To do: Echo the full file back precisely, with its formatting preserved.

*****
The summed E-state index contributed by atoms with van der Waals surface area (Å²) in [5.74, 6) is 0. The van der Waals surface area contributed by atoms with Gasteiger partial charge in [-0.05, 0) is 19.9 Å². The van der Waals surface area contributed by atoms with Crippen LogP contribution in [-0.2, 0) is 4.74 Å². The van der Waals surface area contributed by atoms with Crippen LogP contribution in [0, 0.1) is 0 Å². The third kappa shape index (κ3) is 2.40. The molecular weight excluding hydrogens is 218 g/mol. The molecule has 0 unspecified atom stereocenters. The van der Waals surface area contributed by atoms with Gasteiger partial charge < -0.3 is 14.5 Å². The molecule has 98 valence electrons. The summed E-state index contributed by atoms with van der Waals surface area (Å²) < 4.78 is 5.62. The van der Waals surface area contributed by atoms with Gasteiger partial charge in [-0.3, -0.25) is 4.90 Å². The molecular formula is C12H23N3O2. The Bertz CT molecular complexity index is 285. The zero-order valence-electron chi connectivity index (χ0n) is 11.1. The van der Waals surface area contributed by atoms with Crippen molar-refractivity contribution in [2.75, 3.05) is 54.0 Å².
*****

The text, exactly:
The summed E-state index contributed by atoms with van der Waals surface area (Å²) in [5.74, 6) is 0. The van der Waals surface area contributed by atoms with Gasteiger partial charge in [-0.05, 0) is 19.9 Å². The van der Waals surface area contributed by atoms with Crippen LogP contribution in [-0.2, 0) is 4.74 Å². The van der Waals surface area contributed by atoms with Crippen LogP contribution in [0, 0.1) is 0 Å². The third kappa shape index (κ3) is 2.40. The molecular weight excluding hydrogens is 218 g/mol. The molecule has 0 unspecified atom stereocenters. The van der Waals surface area contributed by atoms with Gasteiger partial charge < -0.3 is 14.5 Å². The molecule has 98 valence electrons. The summed E-state index contributed by atoms with van der Waals surface area (Å²) < 4.78 is 5.62. The van der Waals surface area contributed by atoms with Gasteiger partial charge in [-0.3, -0.25) is 4.90 Å². The molecular formula is C12H23N3O2. The Bertz CT molecular complexity index is 285. The zero-order valence-electron chi connectivity index (χ0n) is 11.1. The van der Waals surface area contributed by atoms with Crippen molar-refractivity contribution in [2.75, 3.05) is 54.0 Å².